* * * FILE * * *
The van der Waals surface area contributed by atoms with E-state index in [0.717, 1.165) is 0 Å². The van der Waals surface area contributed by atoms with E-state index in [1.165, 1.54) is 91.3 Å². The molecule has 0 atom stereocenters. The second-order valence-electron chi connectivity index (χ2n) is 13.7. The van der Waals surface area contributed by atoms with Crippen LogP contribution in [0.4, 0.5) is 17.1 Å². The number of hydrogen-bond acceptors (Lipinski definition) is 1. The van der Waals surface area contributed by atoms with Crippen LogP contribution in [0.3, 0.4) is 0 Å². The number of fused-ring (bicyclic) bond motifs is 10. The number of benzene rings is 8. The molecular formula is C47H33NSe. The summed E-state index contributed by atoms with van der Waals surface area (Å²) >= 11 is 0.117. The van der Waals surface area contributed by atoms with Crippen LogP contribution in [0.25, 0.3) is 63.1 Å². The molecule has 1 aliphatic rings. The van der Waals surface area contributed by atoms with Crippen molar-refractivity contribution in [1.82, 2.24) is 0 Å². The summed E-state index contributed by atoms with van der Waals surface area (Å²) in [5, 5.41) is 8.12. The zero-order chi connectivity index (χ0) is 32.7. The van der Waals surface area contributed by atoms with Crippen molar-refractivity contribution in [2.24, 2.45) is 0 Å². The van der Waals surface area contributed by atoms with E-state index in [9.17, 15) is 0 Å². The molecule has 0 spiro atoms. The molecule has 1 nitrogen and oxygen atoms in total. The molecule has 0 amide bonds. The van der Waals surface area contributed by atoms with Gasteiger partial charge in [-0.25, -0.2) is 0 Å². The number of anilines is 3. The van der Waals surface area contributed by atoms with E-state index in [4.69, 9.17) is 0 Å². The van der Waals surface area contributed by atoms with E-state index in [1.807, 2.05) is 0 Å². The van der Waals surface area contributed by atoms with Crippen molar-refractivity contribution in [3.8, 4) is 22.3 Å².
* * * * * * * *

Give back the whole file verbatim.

The van der Waals surface area contributed by atoms with E-state index in [0.717, 1.165) is 0 Å². The van der Waals surface area contributed by atoms with E-state index in [1.165, 1.54) is 91.3 Å². The molecule has 0 atom stereocenters. The second-order valence-electron chi connectivity index (χ2n) is 13.7. The van der Waals surface area contributed by atoms with Crippen LogP contribution in [0.4, 0.5) is 17.1 Å². The number of hydrogen-bond acceptors (Lipinski definition) is 1. The van der Waals surface area contributed by atoms with Crippen LogP contribution in [0.3, 0.4) is 0 Å². The number of fused-ring (bicyclic) bond motifs is 10. The number of benzene rings is 8. The molecular formula is C47H33NSe. The summed E-state index contributed by atoms with van der Waals surface area (Å²) >= 11 is 0.117. The van der Waals surface area contributed by atoms with Crippen LogP contribution in [0.25, 0.3) is 63.1 Å². The molecule has 1 aliphatic rings. The van der Waals surface area contributed by atoms with Crippen molar-refractivity contribution in [1.82, 2.24) is 0 Å². The summed E-state index contributed by atoms with van der Waals surface area (Å²) in [5, 5.41) is 8.12. The zero-order chi connectivity index (χ0) is 32.7. The van der Waals surface area contributed by atoms with Crippen molar-refractivity contribution in [2.24, 2.45) is 0 Å². The van der Waals surface area contributed by atoms with E-state index in [9.17, 15) is 0 Å². The molecule has 0 spiro atoms. The molecule has 1 nitrogen and oxygen atoms in total. The molecule has 0 amide bonds. The van der Waals surface area contributed by atoms with Gasteiger partial charge in [-0.25, -0.2) is 0 Å². The number of anilines is 3. The van der Waals surface area contributed by atoms with E-state index in [4.69, 9.17) is 0 Å². The van der Waals surface area contributed by atoms with E-state index in [1.807, 2.05) is 0 Å². The van der Waals surface area contributed by atoms with Crippen molar-refractivity contribution in [3.8, 4) is 22.3 Å².